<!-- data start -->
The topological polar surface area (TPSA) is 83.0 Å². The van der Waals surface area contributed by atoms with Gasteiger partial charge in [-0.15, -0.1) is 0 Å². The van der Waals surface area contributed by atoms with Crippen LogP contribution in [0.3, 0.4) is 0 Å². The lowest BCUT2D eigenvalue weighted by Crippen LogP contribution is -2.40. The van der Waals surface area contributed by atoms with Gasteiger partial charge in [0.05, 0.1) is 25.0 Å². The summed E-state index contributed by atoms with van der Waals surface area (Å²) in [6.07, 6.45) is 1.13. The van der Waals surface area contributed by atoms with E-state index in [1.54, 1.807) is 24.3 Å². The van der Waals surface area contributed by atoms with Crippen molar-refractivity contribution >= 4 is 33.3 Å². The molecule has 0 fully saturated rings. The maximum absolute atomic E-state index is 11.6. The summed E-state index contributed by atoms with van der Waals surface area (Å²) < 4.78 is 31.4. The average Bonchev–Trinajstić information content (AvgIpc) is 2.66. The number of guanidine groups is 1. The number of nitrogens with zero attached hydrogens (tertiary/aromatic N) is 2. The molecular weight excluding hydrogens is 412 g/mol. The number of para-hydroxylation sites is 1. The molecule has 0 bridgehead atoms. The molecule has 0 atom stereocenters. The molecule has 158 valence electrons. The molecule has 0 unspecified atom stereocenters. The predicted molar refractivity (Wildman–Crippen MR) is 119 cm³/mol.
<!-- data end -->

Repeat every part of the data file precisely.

The topological polar surface area (TPSA) is 83.0 Å². The van der Waals surface area contributed by atoms with Gasteiger partial charge in [-0.15, -0.1) is 0 Å². The van der Waals surface area contributed by atoms with Crippen LogP contribution in [0.3, 0.4) is 0 Å². The lowest BCUT2D eigenvalue weighted by Crippen LogP contribution is -2.40. The van der Waals surface area contributed by atoms with Gasteiger partial charge in [0.05, 0.1) is 25.0 Å². The summed E-state index contributed by atoms with van der Waals surface area (Å²) in [6.07, 6.45) is 1.13. The van der Waals surface area contributed by atoms with E-state index in [1.54, 1.807) is 24.3 Å². The van der Waals surface area contributed by atoms with Crippen molar-refractivity contribution >= 4 is 33.3 Å². The molecule has 0 fully saturated rings. The maximum absolute atomic E-state index is 11.6. The summed E-state index contributed by atoms with van der Waals surface area (Å²) < 4.78 is 31.4. The average Bonchev–Trinajstić information content (AvgIpc) is 2.66. The number of guanidine groups is 1. The number of nitrogens with zero attached hydrogens (tertiary/aromatic N) is 2. The molecular weight excluding hydrogens is 412 g/mol. The number of para-hydroxylation sites is 1. The molecule has 0 bridgehead atoms. The molecule has 0 atom stereocenters. The molecule has 158 valence electrons. The molecule has 0 unspecified atom stereocenters. The predicted molar refractivity (Wildman–Crippen MR) is 119 cm³/mol.